Our Vineyard

The soil

Jean Francois may not have realised at the time that this parcel of land was located on one of two very narrow ‘cigar shaped’ strips of the prized PERMIAN period geological formation & stratum that exist in Tasmania.  This is the same geological strata that is the foundation of many of the famed limestone based vineyards of his homeland’s Bourgogne (burgundy) where Pinot Noir and Chardonnay thrive and produce wines often lauded to rise from divine intervention.

The Vines

Pinot Noir is currently 100% D5V12. We originally thought that some vines we purchased in 1985 were the clone MV6 but they were also D5V12! Chardonnay is I10V1 and Penfolds. The Riesling clone is unknown.

Trellising is a mixture of vertical shoot placement (VSP) and Carbonneau open lyre. Vine spacing in the VSP is 1.0 and 1.25 metres and row pacing is 1.5 metres. The open lyre spacing is 3.5 metres between rows and 1 metre between vines. Post angle is 22.5o.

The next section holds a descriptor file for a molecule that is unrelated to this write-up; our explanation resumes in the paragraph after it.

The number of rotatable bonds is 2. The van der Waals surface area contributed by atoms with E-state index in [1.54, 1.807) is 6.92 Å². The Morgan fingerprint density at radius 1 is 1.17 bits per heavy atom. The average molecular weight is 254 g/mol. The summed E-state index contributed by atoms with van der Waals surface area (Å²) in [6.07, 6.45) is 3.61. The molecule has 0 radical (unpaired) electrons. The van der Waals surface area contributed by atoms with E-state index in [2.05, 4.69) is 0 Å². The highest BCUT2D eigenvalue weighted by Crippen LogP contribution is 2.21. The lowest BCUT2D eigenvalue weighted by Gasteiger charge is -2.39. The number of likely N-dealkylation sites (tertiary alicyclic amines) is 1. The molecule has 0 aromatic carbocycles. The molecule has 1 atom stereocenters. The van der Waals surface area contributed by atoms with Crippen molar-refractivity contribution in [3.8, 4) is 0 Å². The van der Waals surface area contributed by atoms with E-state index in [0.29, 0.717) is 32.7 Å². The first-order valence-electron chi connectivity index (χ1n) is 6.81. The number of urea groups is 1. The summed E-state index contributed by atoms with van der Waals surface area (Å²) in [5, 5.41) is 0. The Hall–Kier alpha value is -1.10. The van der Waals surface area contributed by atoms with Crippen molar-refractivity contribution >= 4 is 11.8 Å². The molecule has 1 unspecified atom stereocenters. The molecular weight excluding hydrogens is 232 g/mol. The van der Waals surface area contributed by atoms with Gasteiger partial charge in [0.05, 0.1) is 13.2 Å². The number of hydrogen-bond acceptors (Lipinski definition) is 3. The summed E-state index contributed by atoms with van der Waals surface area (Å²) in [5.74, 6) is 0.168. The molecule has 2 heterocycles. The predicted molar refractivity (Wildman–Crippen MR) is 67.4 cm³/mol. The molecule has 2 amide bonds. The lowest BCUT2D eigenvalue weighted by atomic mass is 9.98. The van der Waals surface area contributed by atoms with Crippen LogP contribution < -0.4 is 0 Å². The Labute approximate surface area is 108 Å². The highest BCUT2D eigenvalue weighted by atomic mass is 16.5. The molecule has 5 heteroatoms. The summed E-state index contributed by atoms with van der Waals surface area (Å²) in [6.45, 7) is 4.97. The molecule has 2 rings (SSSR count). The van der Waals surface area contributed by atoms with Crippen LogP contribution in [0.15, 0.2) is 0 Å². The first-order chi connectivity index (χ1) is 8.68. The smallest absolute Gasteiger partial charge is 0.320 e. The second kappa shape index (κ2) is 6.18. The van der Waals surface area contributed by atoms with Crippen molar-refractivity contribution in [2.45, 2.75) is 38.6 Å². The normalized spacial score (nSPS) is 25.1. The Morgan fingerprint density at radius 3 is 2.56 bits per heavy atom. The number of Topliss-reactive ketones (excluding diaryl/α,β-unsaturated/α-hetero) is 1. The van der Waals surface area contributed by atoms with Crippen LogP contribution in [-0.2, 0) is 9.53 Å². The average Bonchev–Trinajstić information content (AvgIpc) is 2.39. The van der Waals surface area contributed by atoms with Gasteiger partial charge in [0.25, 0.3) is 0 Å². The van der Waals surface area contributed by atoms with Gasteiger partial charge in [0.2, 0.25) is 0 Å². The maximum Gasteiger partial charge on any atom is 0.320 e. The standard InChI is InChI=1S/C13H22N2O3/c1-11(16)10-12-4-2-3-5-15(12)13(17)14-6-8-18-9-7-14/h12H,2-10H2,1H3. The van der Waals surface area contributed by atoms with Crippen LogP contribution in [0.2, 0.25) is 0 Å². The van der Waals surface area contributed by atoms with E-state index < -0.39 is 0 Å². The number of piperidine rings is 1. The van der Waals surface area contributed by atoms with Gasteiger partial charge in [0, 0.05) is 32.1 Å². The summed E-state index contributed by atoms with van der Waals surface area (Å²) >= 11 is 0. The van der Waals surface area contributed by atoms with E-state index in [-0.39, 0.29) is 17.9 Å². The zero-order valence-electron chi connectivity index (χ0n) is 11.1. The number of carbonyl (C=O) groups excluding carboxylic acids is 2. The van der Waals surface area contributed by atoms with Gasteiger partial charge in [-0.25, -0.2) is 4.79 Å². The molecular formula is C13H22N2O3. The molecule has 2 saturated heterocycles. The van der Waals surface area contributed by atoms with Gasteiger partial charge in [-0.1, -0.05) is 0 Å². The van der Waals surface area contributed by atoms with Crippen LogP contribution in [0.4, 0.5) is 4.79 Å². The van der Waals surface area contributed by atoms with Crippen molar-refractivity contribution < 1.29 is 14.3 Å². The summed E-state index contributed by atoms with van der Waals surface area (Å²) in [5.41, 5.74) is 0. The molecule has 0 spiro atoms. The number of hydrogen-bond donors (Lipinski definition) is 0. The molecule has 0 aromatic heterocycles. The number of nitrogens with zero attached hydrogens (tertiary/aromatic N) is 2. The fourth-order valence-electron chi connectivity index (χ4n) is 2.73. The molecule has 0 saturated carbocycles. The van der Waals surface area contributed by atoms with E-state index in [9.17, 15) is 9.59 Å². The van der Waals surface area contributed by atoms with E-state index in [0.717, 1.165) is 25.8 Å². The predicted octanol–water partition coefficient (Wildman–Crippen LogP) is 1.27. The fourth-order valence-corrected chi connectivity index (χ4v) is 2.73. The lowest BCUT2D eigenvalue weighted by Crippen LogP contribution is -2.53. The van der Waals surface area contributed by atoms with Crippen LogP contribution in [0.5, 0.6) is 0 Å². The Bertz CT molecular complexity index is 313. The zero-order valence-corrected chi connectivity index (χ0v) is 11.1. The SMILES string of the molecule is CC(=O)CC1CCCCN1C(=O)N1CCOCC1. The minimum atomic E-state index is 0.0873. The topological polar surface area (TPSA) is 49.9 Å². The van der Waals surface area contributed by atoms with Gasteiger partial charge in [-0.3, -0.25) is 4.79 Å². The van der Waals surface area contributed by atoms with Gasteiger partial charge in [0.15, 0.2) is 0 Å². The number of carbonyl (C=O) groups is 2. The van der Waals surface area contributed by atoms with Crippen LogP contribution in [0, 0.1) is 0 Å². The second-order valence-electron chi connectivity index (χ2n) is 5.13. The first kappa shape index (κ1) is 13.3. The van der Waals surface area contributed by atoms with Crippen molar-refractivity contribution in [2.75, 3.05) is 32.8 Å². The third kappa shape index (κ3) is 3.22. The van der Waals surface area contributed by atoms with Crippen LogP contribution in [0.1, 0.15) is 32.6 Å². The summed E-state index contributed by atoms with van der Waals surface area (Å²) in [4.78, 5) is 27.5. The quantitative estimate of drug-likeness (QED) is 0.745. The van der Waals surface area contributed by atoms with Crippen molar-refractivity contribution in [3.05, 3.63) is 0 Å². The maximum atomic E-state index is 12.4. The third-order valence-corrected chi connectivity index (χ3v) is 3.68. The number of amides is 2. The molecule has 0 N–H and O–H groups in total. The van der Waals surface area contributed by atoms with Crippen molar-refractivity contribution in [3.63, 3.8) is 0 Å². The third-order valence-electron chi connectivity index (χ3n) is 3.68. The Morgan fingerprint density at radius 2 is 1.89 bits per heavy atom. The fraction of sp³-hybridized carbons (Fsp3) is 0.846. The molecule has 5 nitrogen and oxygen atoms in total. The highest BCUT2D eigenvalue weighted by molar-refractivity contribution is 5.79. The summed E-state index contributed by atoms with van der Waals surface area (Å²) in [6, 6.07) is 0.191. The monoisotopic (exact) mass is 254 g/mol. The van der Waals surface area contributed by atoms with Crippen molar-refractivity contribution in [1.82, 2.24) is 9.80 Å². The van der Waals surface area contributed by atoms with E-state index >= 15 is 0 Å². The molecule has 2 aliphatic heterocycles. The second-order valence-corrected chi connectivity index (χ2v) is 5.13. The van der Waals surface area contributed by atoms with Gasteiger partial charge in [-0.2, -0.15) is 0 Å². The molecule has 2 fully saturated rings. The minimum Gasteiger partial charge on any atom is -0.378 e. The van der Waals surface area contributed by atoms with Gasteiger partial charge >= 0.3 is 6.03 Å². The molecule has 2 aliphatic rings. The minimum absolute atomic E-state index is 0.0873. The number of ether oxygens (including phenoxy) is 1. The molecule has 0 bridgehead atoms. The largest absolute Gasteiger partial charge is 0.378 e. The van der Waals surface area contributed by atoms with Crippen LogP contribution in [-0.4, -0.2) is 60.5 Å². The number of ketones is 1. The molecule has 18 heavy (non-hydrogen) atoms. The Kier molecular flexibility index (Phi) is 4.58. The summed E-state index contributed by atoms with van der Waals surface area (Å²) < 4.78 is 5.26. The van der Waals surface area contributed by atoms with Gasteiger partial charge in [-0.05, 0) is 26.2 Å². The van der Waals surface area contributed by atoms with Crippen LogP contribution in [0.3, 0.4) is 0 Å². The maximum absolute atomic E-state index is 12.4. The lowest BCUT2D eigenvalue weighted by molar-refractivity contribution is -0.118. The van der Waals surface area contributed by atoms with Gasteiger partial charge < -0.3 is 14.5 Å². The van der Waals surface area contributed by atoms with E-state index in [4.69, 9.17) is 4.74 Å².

The Climate

Canopies are kept to a maximum thickness of 300 mm and bunch areas are progressively exposed at veraison. Cropping levels were hotly debated with Dr Richard Smart, the flying vine doctor.  That resulted in a series of thinning trials being set up by Richard and me at Tamar Ridge vineyard to determine whether or not thinning has any effect on the levels of fruit ripening.  The result surprised both of us, indicating that grapes ahead in ripening at veraison were not necessarily the ripest at vintage!